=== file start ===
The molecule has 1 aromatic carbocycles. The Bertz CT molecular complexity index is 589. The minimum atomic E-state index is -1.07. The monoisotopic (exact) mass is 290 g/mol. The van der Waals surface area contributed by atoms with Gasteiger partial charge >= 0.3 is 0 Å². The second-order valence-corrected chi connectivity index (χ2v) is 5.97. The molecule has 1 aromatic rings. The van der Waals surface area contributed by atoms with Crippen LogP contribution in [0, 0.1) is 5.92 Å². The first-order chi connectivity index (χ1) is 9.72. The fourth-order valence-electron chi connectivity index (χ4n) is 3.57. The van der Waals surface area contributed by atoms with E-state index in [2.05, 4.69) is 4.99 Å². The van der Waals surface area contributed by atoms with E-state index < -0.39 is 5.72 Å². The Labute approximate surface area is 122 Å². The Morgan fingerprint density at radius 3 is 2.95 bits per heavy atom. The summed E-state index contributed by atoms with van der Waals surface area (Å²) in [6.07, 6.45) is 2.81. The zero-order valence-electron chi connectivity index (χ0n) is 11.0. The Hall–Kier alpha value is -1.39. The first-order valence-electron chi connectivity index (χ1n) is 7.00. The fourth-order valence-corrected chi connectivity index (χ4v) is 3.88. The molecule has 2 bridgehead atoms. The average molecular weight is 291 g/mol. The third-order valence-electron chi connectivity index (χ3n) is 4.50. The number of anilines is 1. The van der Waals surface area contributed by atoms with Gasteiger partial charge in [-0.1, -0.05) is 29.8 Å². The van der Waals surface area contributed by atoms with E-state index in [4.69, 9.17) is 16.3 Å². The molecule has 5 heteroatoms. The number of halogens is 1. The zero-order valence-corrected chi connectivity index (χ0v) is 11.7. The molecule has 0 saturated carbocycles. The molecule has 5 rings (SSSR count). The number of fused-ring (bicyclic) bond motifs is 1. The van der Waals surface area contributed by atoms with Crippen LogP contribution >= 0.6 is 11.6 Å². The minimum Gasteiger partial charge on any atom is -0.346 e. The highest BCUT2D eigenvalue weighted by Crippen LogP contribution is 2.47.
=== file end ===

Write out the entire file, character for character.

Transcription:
The molecule has 1 aromatic carbocycles. The Bertz CT molecular complexity index is 589. The minimum atomic E-state index is -1.07. The monoisotopic (exact) mass is 290 g/mol. The van der Waals surface area contributed by atoms with Gasteiger partial charge >= 0.3 is 0 Å². The second-order valence-corrected chi connectivity index (χ2v) is 5.97. The molecule has 1 aromatic rings. The van der Waals surface area contributed by atoms with Crippen LogP contribution in [0, 0.1) is 5.92 Å². The first-order chi connectivity index (χ1) is 9.72. The fourth-order valence-electron chi connectivity index (χ4n) is 3.57. The van der Waals surface area contributed by atoms with E-state index in [2.05, 4.69) is 4.99 Å². The van der Waals surface area contributed by atoms with E-state index < -0.39 is 5.72 Å². The Labute approximate surface area is 122 Å². The Morgan fingerprint density at radius 3 is 2.95 bits per heavy atom. The summed E-state index contributed by atoms with van der Waals surface area (Å²) in [6.07, 6.45) is 2.81. The zero-order valence-electron chi connectivity index (χ0n) is 11.0. The Hall–Kier alpha value is -1.39. The first-order valence-electron chi connectivity index (χ1n) is 7.00. The fourth-order valence-corrected chi connectivity index (χ4v) is 3.88. The molecule has 2 bridgehead atoms. The average molecular weight is 291 g/mol. The third-order valence-electron chi connectivity index (χ3n) is 4.50. The number of anilines is 1. The van der Waals surface area contributed by atoms with Gasteiger partial charge in [-0.1, -0.05) is 29.8 Å². The van der Waals surface area contributed by atoms with E-state index in [4.69, 9.17) is 16.3 Å². The molecule has 5 heteroatoms. The number of halogens is 1. The zero-order valence-corrected chi connectivity index (χ0v) is 11.7. The molecule has 0 saturated carbocycles. The molecule has 5 rings (SSSR count). The number of fused-ring (bicyclic) bond motifs is 1. The van der Waals surface area contributed by atoms with Crippen LogP contribution >= 0.6 is 11.6 Å². The minimum Gasteiger partial charge on any atom is -0.346 e. The highest BCUT2D eigenvalue weighted by Crippen LogP contribution is 2.47.